When I first arrived, there were mornings I woke up confused about where I was. Half a world away from home is an overwhelming distance that is difficult to visualize. At first, everything felt unreal; it took me about a week to start feeling comfortable in my new zone.

Another shock that was longer–lasting, however, was the language barrier. I didn’t have many problems in class, but conversational English is just so different from my prior SAT-like experience. What happened to me was exactly as said in “The limit of your language is the limit of your knowledge.” I grew up on different stories, childhood songs and movies. I’ve been to places my friends have never been to, and vice-versa. So, we don’t share the same instant excitement over a name or a word. Yes, it really sucks when you don’t get a good joke someone makes at the dining table. But after all, it’s not about the difference; “it’s about our similarities,” one of my favorite lecturers said.

  1. Smart ears and eyes for instructions:

Be it from your professors, student portals, orientation handbook, the Social Security Office or any answering machines. Reading a syllabus carefully is a must (especially if it’s your first year) because you might find phrases like “1 letter grade deducted if …” or “… is compulsory” that could save an A. Furthermore, it indicates what the professor is looking for and usually contains a detailed course plan that can help you stay on top of things.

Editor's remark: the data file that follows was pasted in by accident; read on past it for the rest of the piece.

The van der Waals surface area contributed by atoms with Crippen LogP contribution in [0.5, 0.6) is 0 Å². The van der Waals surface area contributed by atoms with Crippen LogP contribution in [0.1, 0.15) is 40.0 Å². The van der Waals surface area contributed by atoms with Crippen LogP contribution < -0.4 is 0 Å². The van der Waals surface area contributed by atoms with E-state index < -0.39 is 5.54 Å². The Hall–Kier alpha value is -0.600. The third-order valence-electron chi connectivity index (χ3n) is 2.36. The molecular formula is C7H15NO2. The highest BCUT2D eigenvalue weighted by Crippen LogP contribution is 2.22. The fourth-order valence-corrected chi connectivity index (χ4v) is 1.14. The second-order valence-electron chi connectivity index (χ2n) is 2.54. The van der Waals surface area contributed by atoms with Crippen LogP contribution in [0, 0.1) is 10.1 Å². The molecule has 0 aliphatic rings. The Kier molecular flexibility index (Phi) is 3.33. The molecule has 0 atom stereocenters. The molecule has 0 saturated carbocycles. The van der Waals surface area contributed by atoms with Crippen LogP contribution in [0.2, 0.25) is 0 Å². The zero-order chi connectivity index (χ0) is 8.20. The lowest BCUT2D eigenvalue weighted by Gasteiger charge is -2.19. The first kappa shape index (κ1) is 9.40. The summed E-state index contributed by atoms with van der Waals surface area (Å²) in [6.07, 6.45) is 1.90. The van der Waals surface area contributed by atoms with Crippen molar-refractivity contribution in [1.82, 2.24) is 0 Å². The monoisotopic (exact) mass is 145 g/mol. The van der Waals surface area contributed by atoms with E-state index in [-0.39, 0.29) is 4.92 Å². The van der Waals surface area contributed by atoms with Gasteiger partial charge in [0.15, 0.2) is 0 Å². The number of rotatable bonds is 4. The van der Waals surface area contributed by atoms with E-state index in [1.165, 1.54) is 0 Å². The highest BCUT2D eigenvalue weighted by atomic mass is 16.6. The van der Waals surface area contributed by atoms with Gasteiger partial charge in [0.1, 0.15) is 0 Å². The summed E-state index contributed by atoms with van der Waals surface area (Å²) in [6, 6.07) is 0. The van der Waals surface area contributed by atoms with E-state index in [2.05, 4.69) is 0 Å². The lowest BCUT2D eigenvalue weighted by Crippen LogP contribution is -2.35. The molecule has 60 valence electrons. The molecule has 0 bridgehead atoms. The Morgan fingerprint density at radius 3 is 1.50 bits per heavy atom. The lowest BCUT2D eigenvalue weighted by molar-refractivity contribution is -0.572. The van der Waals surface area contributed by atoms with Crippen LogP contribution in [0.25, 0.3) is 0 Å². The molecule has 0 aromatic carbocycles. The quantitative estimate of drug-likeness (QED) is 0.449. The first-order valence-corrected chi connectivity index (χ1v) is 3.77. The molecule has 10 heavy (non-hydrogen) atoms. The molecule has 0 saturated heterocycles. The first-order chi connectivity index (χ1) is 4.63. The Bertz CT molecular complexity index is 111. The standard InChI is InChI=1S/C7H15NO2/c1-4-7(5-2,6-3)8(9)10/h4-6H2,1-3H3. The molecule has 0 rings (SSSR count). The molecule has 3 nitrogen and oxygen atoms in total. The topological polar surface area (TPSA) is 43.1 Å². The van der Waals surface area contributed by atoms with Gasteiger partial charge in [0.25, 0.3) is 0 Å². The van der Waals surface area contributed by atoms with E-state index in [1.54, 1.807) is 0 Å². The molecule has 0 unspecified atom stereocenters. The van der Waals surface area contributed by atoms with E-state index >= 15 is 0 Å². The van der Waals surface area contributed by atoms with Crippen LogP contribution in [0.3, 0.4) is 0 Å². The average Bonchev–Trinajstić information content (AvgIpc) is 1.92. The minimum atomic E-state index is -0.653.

The three most common mistakes related to receiving guidance are: not paying attention to the full instructions (information like deadline or a penalty), putting off following the instructions because you don’t like parts of them (usually about paying fees you thought you could skip :-)), and losing the piece of paper you wrote important information down on (it happens all the time, if your table looks like mine). So it’s always helpful to get yourself a portable journal for important bits of info.